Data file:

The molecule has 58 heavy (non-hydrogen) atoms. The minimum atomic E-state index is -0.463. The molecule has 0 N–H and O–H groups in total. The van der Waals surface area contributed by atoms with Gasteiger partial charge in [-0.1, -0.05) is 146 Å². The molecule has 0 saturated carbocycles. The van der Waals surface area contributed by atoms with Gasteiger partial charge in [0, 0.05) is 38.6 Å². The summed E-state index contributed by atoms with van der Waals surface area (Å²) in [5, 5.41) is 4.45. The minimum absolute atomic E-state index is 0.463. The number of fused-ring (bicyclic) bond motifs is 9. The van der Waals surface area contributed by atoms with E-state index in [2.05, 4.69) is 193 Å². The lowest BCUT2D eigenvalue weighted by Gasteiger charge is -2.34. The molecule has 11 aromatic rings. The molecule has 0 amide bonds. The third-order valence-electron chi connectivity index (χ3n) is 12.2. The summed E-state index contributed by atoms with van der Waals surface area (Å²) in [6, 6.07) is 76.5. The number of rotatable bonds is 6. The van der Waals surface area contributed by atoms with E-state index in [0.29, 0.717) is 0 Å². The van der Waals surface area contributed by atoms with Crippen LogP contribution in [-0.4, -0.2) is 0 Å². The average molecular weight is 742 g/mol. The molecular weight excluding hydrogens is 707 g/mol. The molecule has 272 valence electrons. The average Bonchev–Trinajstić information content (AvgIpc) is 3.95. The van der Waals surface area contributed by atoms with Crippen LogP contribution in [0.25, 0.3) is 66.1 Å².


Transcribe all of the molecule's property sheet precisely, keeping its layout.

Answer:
The molecule has 58 heavy (non-hydrogen) atoms. The minimum atomic E-state index is -0.463. The molecule has 0 N–H and O–H groups in total. The van der Waals surface area contributed by atoms with Gasteiger partial charge in [-0.1, -0.05) is 146 Å². The molecule has 0 saturated carbocycles. The van der Waals surface area contributed by atoms with Gasteiger partial charge in [0, 0.05) is 38.6 Å². The summed E-state index contributed by atoms with van der Waals surface area (Å²) in [5, 5.41) is 4.45. The minimum absolute atomic E-state index is 0.463. The number of fused-ring (bicyclic) bond motifs is 9. The van der Waals surface area contributed by atoms with E-state index in [2.05, 4.69) is 193 Å². The lowest BCUT2D eigenvalue weighted by Gasteiger charge is -2.34. The molecule has 11 aromatic rings. The molecule has 0 amide bonds. The third-order valence-electron chi connectivity index (χ3n) is 12.2. The summed E-state index contributed by atoms with van der Waals surface area (Å²) in [6, 6.07) is 76.5. The number of rotatable bonds is 6. The van der Waals surface area contributed by atoms with E-state index in [0.29, 0.717) is 0 Å². The van der Waals surface area contributed by atoms with Crippen LogP contribution in [-0.4, -0.2) is 0 Å². The average molecular weight is 742 g/mol. The molecular weight excluding hydrogens is 707 g/mol. The molecule has 272 valence electrons. The average Bonchev–Trinajstić information content (AvgIpc) is 3.95. The van der Waals surface area contributed by atoms with Crippen LogP contribution in [0.25, 0.3) is 66.1 Å².